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PostPosted: Sat Nov 20, 2010 3:02 am    Post subject: Reply with quote

I suppose that's the crux of the issue. I haven't come up with anything I'm convinced would work, but I can outline a rough scheme below. Unfortunately, special cases complicate everything.

Include some appropriate object which keeps track of the necessary info (last broadcasted event, location, etc) as well as a list of contributors. Include in the class of each possible contributor a reference to a continuous event.

Whenever two contributors to continuous events "interact", their respective events are merged; they are now contributing to the same continuous event.

The definition of "interact" is a little hazy. A simple start would be literal interactions. For example, if I hit you with a sword, we are now both counted under the umbrella of a single continuous combat. If Bob then hits me, all three of us are considered to be part of one continuous event. If some amount of time passes without a new broadcast from the event (maybe, three decay times), then the continuous event is considered ended.

By liberally applying "interaction" checks, the system could be expanded nicely. For example, you could imagine a busy road spamming messages of people walking by and the sounds of footsteps. Despite the lack of any physical "interaction", these can all be lumped together as one continuous event.

It would likely be important to include a "type" of continuous event, as well. For example, combat would be one type, and environmental might be another. Environmental effects could combine with other environmentals, and combats with combats, but an environmental could not combine with a combat; even if you're fighting an air elemental, your actions should not contribute to continuous weather messages.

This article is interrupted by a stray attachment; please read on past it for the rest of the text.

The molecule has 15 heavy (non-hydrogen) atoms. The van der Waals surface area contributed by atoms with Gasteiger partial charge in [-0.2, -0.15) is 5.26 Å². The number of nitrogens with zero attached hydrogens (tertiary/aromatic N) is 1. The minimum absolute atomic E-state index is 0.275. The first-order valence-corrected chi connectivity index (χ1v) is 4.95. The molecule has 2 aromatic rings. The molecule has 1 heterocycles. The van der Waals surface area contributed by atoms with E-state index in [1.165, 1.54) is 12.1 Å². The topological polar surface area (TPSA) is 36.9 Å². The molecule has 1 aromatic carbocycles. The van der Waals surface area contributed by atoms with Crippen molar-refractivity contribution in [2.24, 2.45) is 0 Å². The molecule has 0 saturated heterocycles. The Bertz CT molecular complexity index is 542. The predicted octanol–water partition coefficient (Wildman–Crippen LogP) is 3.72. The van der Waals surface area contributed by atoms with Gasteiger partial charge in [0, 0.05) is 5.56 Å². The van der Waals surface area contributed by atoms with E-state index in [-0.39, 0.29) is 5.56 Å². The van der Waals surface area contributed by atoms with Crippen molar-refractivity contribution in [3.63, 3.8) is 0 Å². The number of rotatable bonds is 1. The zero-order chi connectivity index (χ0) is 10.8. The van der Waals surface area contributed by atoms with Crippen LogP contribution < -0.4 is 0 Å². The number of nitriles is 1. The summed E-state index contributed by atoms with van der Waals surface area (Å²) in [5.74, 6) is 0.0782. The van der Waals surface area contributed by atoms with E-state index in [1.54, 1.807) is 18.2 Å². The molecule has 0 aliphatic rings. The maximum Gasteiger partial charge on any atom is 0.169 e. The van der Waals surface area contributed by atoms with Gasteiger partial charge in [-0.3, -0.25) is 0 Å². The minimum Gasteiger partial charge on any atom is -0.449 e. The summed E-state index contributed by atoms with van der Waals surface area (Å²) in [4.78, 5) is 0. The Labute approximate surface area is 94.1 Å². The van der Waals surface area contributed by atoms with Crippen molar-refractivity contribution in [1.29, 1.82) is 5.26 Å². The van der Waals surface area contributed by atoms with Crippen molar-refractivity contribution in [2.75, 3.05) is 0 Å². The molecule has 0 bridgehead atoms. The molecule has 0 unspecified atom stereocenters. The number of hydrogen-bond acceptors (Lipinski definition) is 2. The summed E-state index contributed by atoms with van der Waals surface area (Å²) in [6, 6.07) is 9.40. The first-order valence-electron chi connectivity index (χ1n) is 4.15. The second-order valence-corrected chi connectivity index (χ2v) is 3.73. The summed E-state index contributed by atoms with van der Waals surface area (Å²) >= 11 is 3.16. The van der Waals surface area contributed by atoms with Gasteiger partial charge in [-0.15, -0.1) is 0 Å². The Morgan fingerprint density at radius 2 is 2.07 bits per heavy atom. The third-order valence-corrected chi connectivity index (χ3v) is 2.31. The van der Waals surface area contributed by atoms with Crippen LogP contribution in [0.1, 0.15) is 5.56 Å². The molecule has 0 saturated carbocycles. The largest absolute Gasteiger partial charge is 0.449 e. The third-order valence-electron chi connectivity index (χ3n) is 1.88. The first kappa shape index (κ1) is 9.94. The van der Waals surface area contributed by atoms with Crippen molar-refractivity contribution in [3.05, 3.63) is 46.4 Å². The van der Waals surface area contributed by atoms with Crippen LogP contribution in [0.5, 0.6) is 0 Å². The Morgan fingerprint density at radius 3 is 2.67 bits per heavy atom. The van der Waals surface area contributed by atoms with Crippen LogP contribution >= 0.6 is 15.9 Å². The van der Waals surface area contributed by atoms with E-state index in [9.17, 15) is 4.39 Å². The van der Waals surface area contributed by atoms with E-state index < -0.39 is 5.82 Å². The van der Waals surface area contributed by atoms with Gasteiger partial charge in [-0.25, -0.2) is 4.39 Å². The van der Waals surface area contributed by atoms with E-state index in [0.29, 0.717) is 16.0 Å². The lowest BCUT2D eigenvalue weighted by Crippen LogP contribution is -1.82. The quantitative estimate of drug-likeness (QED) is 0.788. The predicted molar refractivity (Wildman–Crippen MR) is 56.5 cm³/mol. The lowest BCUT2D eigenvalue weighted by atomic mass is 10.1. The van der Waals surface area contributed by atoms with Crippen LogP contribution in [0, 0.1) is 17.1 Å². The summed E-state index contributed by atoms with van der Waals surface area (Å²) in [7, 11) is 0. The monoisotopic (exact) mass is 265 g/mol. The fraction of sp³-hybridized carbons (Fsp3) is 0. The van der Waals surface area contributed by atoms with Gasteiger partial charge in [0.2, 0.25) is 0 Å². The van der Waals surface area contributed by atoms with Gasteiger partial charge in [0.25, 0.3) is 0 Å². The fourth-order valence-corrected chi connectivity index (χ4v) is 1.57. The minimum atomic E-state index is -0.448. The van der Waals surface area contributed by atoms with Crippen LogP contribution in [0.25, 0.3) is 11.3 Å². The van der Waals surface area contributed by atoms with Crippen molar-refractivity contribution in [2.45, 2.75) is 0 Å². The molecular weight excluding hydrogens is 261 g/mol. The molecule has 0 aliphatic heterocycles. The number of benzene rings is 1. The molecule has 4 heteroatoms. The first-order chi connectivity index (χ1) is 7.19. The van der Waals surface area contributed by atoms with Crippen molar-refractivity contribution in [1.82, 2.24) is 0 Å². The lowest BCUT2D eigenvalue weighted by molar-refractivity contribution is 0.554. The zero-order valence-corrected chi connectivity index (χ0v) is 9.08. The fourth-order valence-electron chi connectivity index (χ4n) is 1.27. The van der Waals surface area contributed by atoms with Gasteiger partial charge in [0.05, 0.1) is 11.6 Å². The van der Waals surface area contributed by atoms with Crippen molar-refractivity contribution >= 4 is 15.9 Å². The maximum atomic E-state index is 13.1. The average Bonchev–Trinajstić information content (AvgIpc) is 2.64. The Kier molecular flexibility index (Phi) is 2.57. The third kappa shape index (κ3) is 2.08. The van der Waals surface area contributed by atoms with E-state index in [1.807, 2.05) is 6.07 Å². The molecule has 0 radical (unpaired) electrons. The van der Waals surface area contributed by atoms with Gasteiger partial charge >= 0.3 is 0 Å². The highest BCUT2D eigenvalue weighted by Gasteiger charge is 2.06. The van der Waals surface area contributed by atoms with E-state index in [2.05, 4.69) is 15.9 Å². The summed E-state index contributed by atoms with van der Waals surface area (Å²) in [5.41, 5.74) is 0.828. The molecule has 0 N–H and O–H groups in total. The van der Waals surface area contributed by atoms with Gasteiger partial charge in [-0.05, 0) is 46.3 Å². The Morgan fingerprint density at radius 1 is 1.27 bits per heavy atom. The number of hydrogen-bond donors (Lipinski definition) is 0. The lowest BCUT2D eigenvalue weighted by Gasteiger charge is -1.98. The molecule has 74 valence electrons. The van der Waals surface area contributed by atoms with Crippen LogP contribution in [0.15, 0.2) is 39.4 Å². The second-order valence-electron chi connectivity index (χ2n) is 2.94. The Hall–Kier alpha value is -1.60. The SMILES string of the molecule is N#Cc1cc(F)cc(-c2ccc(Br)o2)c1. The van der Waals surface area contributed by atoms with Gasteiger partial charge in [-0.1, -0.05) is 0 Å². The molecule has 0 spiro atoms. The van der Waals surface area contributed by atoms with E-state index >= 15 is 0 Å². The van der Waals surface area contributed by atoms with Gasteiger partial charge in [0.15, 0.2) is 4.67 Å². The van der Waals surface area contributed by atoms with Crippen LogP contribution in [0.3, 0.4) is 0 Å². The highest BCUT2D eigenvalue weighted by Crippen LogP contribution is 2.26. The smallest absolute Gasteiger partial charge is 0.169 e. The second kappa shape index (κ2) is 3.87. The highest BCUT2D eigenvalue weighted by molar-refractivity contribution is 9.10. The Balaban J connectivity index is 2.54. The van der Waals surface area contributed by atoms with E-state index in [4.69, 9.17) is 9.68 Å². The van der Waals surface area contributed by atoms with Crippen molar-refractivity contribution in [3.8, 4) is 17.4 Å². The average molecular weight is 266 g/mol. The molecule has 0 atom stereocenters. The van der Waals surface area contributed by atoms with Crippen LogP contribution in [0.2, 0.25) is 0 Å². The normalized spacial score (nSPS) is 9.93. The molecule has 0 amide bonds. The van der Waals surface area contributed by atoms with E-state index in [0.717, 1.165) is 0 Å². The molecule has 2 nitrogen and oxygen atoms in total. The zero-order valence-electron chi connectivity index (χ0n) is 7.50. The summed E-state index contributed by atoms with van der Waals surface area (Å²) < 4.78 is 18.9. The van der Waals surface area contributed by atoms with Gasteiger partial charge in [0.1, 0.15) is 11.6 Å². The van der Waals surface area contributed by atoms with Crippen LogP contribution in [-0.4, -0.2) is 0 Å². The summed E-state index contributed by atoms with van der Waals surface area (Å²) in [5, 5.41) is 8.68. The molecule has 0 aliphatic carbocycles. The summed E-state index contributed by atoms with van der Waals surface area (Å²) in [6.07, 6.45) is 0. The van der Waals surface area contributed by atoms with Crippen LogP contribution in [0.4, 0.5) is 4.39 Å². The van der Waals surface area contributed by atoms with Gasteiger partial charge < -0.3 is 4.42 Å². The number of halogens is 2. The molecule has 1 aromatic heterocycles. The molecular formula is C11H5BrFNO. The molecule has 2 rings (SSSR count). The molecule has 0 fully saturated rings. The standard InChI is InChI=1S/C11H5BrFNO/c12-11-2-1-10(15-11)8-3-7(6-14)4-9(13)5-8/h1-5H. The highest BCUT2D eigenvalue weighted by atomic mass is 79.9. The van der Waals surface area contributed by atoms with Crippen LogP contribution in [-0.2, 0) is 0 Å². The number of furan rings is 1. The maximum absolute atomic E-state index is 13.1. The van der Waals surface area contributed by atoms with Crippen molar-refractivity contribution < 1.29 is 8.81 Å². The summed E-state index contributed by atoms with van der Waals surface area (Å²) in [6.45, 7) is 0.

Cheers,
Kernal
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Tonitrus



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PostPosted: Tue Nov 23, 2010 7:22 am    Post subject: Reply with quote

Seems ok in theory, but I find myself having trouble with the specifics (the special cases you mentioned). Let's say you have a group of people talking, standing in the same "room". Each of them says something, we track that their voices all come from the same place, and we lump them together as one event. People outside the conversation hear bits of the conversation from the conversation event, but miss most of the details. People within the conversation presumably get the full (or mostly full) version of what is going on. Ok, that seems simple enough.